NASA Night Sky Notes July 2021

NASA Night Sky Notes July 2021
This article is distributed by NASA Night Sky Network
The Night Sky Network program supports astronomy clubs across the USA dedicated to astronomy outreach. Visit nightsky.jpl.nasa.gov to find local clubs, events, and more!

Observe the Milky Way and Great Rift

David Prosper

Summer skies bring glorious views of our own Milky Way galaxy to observers blessed with dark skies. For many city dwellers, their first sight of the Milky Way comes during trips to rural areas – so if you are traveling away from city lights, do yourself a favor and look up!
To observe the Milky Way, you need clear, dark skies, and enough time to adapt your eyes to the dark. Photos of the Milky Way are breathtaking, but they usually show far more detail and color than the human eye can see – that’s the beauty and quietly deceptive nature of long exposure photography. For Northern Hemisphere observers, the most prominent portion of the Milky Way rises in the southeast as marked by the constellations Scorpius and Sagittarius. Take note that, even in dark skies, the Milky Way isn’t easily visible until it rises a bit above the horizon and the thick, turbulent air which obscures the view. The Milky Way is huge, but is also rather faint, and our eyes need time to truly adjust to the dark and see it in any detail. Try not to check your phone while you wait, as its light will reset your night vision. It’s best to attempt to view the Milky Way when the Moon is at a new or crescent phase; you don’t want the Moon’s brilliant light washing out any potential views, especially since a full Moon is up all night.
Keeping your eyes dark adapted is especially important if you want to not only see the haze of the Milky Way, but also the dark lane cutting into that haze, stretching from the Summer Triangle to Sagittarius. This dark detail is known as the Great Rift, and is seen more readily in very dark skies, especially dark, dry skies found in high desert regions. What exactly is the Great Rift? You are looking at massive clouds of galactic dust lying between Earth and the interior of the Milky Way. Other “dark nebulae” of cosmic clouds pepper the Milky Way, including the famed Coalsack, found in the Southern Hemisphere constellation of Crux. Many cultures celebrate these dark clouds in their traditional stories along with the constellations and Milky Way.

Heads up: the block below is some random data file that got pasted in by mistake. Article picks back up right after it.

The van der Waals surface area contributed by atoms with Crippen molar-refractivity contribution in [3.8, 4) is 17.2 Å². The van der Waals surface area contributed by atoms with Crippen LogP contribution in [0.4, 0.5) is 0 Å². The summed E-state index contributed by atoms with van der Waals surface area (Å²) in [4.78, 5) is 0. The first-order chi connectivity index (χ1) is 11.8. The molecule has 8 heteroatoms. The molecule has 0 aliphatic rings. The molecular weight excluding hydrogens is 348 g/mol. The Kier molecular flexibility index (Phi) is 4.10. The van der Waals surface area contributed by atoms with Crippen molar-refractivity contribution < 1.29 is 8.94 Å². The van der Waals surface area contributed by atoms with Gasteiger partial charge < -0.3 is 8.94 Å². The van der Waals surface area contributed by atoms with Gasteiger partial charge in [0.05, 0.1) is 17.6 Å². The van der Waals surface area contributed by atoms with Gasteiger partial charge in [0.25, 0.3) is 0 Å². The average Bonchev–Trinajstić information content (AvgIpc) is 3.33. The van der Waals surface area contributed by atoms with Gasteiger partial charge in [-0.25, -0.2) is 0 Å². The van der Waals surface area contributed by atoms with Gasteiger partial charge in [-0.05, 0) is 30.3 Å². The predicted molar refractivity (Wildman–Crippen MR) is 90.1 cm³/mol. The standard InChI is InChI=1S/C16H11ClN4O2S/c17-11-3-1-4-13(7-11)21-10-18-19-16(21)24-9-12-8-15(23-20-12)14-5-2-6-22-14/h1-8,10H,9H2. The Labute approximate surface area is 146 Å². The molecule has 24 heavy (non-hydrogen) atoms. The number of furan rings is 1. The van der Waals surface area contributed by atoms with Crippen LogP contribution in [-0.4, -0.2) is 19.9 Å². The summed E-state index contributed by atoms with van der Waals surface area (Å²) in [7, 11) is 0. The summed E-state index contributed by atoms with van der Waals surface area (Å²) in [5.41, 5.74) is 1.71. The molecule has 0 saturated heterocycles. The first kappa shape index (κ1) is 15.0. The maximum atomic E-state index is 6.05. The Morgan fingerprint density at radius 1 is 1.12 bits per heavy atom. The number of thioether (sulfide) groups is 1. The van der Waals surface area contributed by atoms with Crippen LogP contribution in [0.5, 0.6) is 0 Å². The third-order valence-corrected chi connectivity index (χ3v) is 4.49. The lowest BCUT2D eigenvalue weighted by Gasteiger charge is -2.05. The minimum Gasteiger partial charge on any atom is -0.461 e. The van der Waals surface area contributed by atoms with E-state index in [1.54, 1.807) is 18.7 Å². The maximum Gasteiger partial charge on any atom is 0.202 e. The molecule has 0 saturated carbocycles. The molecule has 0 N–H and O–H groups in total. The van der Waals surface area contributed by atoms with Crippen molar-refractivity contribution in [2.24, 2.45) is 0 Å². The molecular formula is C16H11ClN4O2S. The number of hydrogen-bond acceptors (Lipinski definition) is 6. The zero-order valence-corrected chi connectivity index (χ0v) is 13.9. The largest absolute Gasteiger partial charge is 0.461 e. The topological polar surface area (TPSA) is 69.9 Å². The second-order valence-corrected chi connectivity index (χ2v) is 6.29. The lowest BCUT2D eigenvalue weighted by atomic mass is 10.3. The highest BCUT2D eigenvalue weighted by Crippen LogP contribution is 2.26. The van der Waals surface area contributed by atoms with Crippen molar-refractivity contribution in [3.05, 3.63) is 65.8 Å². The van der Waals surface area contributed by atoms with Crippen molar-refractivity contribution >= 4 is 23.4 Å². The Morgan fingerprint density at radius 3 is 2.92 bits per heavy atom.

Where exactly is our solar system within the Milky Way? Is there a way to get a sense of scale? The “Our Place in Our Galaxy” activity can help you do just that, with only birdseed, a coin, and your imagination: bit.ly/galaxyplace. You can also discover the amazing science NASA is doing to understand our galaxy – and our place in it – at nasa.gov.

 
The Great Rift is shown in more detail in this photo of a portion of the Milky Way along with the bright stars of the Summer Triangle. You can see why it is also called the “Dark Rift.” Credit: NASA / A.Fujii

If the Milky Way was shrunk down to the size of North America, our entire Solar System would be about the size of a quarter. At that scale, the North Star, Polaris – which is about 433 light years distant from us – would be 11 miles away! Find more ways to visualize these immense sizes with the Our Place in Our Galaxy activity: bit.ly/galaxyplace
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Sky Targets for March 2021

Telescopius sends out monthly target during monthly new moon.

The first target is both NGC2238 and Rosette Nebula which are within the same nebula. Next is a Globular Cluster NGC5053 in the constellation Coma Berenices. Followed by HCG 44 a Galaxy Cluster in the constellation Leo. The Flaming Star Nebula located in the constellation Auriga.

The Cone Nebula located in the constellation Monoceros. Another nebula in the same constellation is NGC2239. How about grabbing a Barred Spiral Galaxy, NGC 4559 in the constellation Come Berenices.

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What’s In the Sky in March 2021

From Orion Telescopes monthly newsletter:

Orion Continues to Shine
Constellation Orion is still well-placed in March skies for telescopic study. Check out bright nebula M42, also called the Orion Nebula, which is visible as the middle “star” of Orion’s “sword” just south of the three recognizable stars of Orion’s belt. While easily detected in astronomy binoculars, the wispy Orion Nebula will reveal more intricate details in a telescope. After March, our namesake constellation will get lower and lower in the west, making it harder to see as the Sun moves eastward in the sky.

New Moon
New Moon comes on March 13th, making it the best night in March for viewing faint deep sky objects.